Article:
Newmarket’s former three-term mayor and federal Liberal candidate Tony Van Bynen is taking some local heat about severance he claimed after stepping down last fall from an 18-year career in municipal politics.
The longtime politician announced his retirement from the local political scene in early 2018. And just seven months after handing over the chains of office, Van Bynen in May 2019 declared his intention to seek the Liberal nomination for the federal riding of Newmarket-Aurora, to replace outgoing one-term MP Kyle Peterson.
Two Newmarket residents are crying foul over what they say is a lack of transparency regarding the two severance payouts Van Bynen claimed for his years of service on the Town of Newmarket and Regional Municipality of York councils.
Both the local and regional governments offer departing politicians severance in recognition of “the valuable contribution made by them to the community”, whether they retire from public life, as Van Bynen did, or are defeated in an election. York Region’s mayors and local and regional councillors automatically earn a seat on regional council, and receive additional compensation.
At issue is $67,068 in severance from the York Region government that didn’t appear on the region’s 2018 end-of-year financial statement and, consequently, was not reported in NewmarketToday’s article on local politicians’ 2018 compensation. Van Bynen received $95,631 in severance from the Town of Newmarket, according to the municipality’s 2018 end-of-year compensation statements.
The additional payment — which will not appear publicly in the regional government’s financial report until March 2020, according to a regional spokesperson —was brought to light in late August by Newmarket political blogger Gordon Prentice.
In total, Van Bynen’s severance entitlements when leaving municipal politics in 2018 were $162,699, both of which were held over to the 2019 tax year. He received the payments in January 2019, according to spokespersons at the town and region.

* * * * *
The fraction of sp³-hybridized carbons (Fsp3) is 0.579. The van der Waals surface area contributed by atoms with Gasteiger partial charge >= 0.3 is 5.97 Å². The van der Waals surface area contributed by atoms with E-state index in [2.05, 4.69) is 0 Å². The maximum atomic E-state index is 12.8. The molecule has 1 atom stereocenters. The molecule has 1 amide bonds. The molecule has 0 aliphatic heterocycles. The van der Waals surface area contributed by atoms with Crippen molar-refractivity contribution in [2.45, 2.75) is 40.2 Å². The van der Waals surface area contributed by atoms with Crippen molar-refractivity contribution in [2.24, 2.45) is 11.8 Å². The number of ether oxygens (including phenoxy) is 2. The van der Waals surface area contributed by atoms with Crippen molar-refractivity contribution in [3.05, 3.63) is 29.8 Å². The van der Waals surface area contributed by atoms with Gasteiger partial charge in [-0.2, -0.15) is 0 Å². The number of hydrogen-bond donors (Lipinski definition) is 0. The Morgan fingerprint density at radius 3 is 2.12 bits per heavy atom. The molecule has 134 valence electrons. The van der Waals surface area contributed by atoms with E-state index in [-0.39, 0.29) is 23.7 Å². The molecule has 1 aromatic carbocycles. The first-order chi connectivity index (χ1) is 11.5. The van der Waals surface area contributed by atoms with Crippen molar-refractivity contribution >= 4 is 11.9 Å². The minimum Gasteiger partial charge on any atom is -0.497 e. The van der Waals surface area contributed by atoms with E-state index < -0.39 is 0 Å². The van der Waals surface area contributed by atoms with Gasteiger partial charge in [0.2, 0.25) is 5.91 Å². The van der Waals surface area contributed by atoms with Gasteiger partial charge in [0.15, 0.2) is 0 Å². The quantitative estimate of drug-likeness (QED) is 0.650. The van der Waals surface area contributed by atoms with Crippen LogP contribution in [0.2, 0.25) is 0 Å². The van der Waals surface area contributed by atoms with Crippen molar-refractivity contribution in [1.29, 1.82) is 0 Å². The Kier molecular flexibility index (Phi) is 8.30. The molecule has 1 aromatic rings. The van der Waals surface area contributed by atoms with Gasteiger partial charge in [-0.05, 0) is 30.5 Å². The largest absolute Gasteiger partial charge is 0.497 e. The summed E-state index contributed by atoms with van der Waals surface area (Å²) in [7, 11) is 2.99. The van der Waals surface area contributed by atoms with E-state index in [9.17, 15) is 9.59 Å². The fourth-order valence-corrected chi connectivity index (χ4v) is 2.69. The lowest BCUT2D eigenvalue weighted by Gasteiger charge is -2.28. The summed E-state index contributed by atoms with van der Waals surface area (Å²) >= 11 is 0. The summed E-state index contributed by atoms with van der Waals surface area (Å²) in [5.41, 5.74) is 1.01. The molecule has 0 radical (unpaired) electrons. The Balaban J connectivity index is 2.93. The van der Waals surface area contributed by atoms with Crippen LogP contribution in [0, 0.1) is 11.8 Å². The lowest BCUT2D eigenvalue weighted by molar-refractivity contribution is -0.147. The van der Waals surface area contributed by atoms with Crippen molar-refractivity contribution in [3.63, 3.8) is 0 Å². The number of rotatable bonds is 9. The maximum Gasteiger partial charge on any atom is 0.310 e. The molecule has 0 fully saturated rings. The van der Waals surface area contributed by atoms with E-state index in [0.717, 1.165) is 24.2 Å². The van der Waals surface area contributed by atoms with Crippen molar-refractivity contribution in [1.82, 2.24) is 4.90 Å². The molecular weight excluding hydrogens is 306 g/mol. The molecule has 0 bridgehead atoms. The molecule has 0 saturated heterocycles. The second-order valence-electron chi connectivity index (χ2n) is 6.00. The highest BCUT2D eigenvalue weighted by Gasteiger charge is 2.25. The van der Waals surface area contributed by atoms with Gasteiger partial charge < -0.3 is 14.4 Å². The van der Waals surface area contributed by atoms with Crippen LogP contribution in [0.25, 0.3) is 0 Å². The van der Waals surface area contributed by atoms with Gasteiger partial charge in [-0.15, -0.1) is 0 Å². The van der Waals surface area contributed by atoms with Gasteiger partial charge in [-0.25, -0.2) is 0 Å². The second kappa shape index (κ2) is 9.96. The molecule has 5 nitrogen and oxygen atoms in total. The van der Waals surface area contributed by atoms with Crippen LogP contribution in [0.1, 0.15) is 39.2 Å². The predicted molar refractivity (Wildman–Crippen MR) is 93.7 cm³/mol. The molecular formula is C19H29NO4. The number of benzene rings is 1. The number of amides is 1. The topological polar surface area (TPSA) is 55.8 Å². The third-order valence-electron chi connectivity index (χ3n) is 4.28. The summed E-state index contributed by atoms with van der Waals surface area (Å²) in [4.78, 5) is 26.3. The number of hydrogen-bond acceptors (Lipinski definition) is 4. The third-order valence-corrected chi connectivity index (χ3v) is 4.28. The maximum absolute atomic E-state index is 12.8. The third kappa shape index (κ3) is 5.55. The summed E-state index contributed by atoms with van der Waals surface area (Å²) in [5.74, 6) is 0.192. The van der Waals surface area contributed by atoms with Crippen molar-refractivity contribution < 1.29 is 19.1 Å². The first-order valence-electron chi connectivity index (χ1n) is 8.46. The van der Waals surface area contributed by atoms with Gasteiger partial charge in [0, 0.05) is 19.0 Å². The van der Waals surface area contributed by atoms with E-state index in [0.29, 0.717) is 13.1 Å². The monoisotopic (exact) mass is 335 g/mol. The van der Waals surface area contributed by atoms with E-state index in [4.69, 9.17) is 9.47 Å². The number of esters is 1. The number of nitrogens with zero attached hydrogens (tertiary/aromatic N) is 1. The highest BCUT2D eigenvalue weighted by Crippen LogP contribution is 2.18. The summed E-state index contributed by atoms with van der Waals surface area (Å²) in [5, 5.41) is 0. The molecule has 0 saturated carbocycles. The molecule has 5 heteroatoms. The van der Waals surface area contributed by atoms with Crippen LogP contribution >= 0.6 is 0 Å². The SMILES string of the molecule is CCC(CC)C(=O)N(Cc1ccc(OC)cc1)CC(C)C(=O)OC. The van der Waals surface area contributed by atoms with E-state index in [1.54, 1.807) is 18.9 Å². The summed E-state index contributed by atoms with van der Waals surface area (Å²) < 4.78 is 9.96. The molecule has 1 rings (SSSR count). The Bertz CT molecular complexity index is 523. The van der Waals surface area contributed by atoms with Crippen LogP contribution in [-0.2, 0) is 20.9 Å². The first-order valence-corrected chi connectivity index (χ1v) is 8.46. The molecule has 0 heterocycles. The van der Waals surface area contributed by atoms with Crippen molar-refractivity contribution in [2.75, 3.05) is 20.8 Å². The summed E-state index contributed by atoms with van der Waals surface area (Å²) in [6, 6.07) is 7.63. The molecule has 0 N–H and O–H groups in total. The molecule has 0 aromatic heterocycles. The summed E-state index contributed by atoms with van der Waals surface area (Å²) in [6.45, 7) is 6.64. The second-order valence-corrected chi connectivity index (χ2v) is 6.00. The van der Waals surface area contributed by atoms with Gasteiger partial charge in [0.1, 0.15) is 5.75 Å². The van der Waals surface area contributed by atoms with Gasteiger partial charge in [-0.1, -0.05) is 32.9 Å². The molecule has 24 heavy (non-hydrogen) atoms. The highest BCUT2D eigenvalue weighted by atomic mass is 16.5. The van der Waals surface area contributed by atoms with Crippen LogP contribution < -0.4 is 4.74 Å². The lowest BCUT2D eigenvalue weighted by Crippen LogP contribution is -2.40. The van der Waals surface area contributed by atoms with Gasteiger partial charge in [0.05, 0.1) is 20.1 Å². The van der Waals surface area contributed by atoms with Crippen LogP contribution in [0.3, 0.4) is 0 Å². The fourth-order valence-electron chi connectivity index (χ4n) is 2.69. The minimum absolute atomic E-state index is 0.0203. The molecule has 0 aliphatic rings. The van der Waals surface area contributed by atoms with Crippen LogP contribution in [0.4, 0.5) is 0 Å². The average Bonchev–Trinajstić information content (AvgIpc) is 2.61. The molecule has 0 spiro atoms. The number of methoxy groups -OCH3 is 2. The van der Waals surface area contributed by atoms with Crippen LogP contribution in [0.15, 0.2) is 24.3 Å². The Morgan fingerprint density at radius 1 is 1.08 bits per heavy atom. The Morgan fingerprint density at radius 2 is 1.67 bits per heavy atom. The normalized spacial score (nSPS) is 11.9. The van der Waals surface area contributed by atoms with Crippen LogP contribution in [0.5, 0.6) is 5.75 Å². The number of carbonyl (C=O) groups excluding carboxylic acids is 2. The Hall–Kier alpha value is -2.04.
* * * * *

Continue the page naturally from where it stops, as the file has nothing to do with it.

Prentice, himself a former British Labour Party MP, declined to be interviewed, but the council watchdog’s efforts at holding local politicians accountable are well-documented on his blog.
“Van Bynen is famously economical with the actualité,” Prentice wrote in a June 24, 2019 post. “While mayor, he failed to disclose all sources of income. He was always getting more than was reported on the Sunshine List. A skilled operator, he never gave a straight answer to the simple question: How much do you make as mayor? The money he got from sitting on the hydro board was a state secret until I forced the issue in 2015. It is now routinely published.”
Most recently, Prentice filed a freedom of information request with the regional government to get more details on Van Bynen’s severance payout.
In an interview with NewmarketToday, Van Bynen said he asked for both the 2018 regional and municipal severances to be deferred to the upcoming year “solely for tax purposes”.
“That’s an option that’s available for all mayors and all members of council and the reason for it is the severance, in addition to the salary base, would put you in a different tax bracket,” said Van Bynen. “For good tax planning purposes, that income is deferred into the following year and it will be disclosed, as per the normal practices.”